I squint now, at everything. There is a serious disconnect between my eyeglass prescription and my vision, which is leaving me just a tad shaky whenever I leave the house. Hasn't even so bad since third grade, and I didn't drive back then. I am crazy anxious to get the cataracts taken care of.

I read the news voraciously, surprised to discover that I don't always disagree with President Obama. His choice for SCOTUS nominee is positively brilliant, and the Republicans are looking even more like the damn fools they are by refusing to even consider him. I am so glad that I dropped all affiliation to either party, even though I was unable to vote in the primary.

I guess I should publish this post; it's only taken 6 days to write it.

Monday, March 14, 2016

Knitting The Hand Basket to Hell

Tough night, rough morning. No details, just - rough. Yesterday I overdid, skittering around like a high-strung hummingbird on speed, letting myself feel overwhelmed, resulting in an anxiety attack. During the night there was pain. This morning, there is exhaustion. I do not have the strength to chew a bagel. Oy. I also do not have the patience to discuss politics. Today I am annoyed with all of them, including Hillary (and I usually give her a pass.)

If you haven't been watching All-Star Academy on Food Network, you missed Andrew Zimmern getting feisty. Let me paraphrase - "Sure, they're all Iron Chefs, while I'm just the schmuck from Travel Channel with too many frequent flier miles." I wish I could get the actual quote; there was something about eating bugs (or was it whale anus?) and he may have mentioned Brooklyn. Crazy competitive and darkly determined, he won the challenge. Good show @andrewzimmern!

My current project goal is organizing the upstairs bookshelves which should bring me naturally to the next project, organizing all of my craft materials - knitting, crochet, needlework, jewelry-making, and even my coloring books and pencils. Even after giving away enough yarn to start a small store, I still have too much of everything. That includes a ridiculous number of UFOs (unfinished objects), another dirty little secret of knitters and their crochet cousins. Some of my UFOs date back to the early eighties. Others need nothing more than to have the ends woven in, or a few buttons sewn on. And still others just need to be blocked, one of my least-favorite finishing activities.

Of course that doesn't even touch on the painful topic of half-finished afghans, scarves, shawls, hats, and socks, all requiring thousands of hours of actual knitting or crocheting. No wonder I got that overwhelming feeling. Better that I not think about that too much and just stick to finishing the dozen or so pairs of socks.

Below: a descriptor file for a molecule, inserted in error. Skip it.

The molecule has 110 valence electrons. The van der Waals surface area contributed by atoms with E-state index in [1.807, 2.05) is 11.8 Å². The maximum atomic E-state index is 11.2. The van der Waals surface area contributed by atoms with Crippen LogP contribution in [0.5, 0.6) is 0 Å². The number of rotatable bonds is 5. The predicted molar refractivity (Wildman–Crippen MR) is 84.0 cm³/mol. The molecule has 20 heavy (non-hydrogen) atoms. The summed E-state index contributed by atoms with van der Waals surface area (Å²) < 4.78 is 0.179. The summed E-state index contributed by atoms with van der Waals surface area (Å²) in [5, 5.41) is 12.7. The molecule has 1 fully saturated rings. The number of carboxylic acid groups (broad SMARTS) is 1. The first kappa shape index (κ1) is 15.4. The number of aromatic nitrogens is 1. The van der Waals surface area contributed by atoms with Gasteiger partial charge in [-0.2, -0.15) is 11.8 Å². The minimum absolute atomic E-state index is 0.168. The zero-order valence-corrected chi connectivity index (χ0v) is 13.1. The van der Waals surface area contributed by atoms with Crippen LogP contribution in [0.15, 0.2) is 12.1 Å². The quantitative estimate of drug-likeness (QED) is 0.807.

Why, thank you, Doctor! Now let me show you what a well-turned heel looks like:

I haven't really been up to cooking lately, so I pulled a few finished dishes out of the freezer, but having never learned to leave well enough alone, I did play around with a package of frozen flanken, spring boarding off of my recipe for beef ribs. It's pretty easy but I still shouldn't have done it, but what the hell? - Gotta eat, right?

Look for that recipe tomorrow. I just realized I am practically spoonless, and Blogger is getting wonky as I type.

Sunday, March 13, 2016

Spin A Yarn, No Cannoli

The Audience: the Portugeuse have dropped out of the race leaving the Brazilians to pick up the slack on behalf of their national language-in-common. The United Kingdom has reappeared in a "big" way, which pleases me because I've always had a special place in my heart for Queen Elizabeth II, 1952 being an exceptional year for both of us.

Russia is back, but even better is the appearance of The Netherlands, representing one-eighth of my personal genealogy. It gives me a warm, fuzzy feeling to imagine Russian Osherowitzes and Dutch Nathans searching for me out in the Infinite Internet. (Waving) Hey! Over here!

Speaking of dropping out of the race, things are getting interesting in The Realm of Presidential Politics. I don't know what to think. Is Donald Trump really the Second Coming of Hitler? (No.) Are his followers all candidates for the New Neo-Nazi Party? How does Ted Cruz feel about being endorsed by Caitlyn Jenner? (Forget that last question. If I go there, I'll lose my mind.)

Shifting into The Next Project made me pensive. Where should I start? Bookshelves, boxes, closet? (Bookshelves won.) And why did I start unpacking two years ago, and then stop, leaving unopened boxes and bags piled hither and yon?

I could blame it on fibromyalgia, but I had the same problem when we moved into our second Hunter's Creek House in 2002, pre-fibromyalgia. Both times I started out like gangbusters, got a lot done, and then stopped as suddenly as a contestant on "Chopped" when Ted Allen yells "your time is up!" Except I never moved on to the next round, and no one ever offered me $10,000 to push through to the finish line. That house had too many rooms, and we had too much stuff. Maybe I was overwhelmed. Definitely I was depressed, but then, I'm always depressed.

In 2002 I was still hauling around 150 pounds of excess weight, and that wore me down. And I used to fall a lot. In 2014, I was deep in the throes of fibro flares f*cking up my ability to do much of anything. So, am I lazy? (According to my mother, yes I am. In my opinion, anyone who works 60 to 70 hours a week or works two jobs, or works and goes to night school is not lazy.)

There is no simple answer. I consider it a character flaw, and at my age, I'm not likely to undergo a complete change of character.  All I can do is break the task down into individual pieces and do my best. But at least now you know why I haven't invited you over for coffee and a cannoli.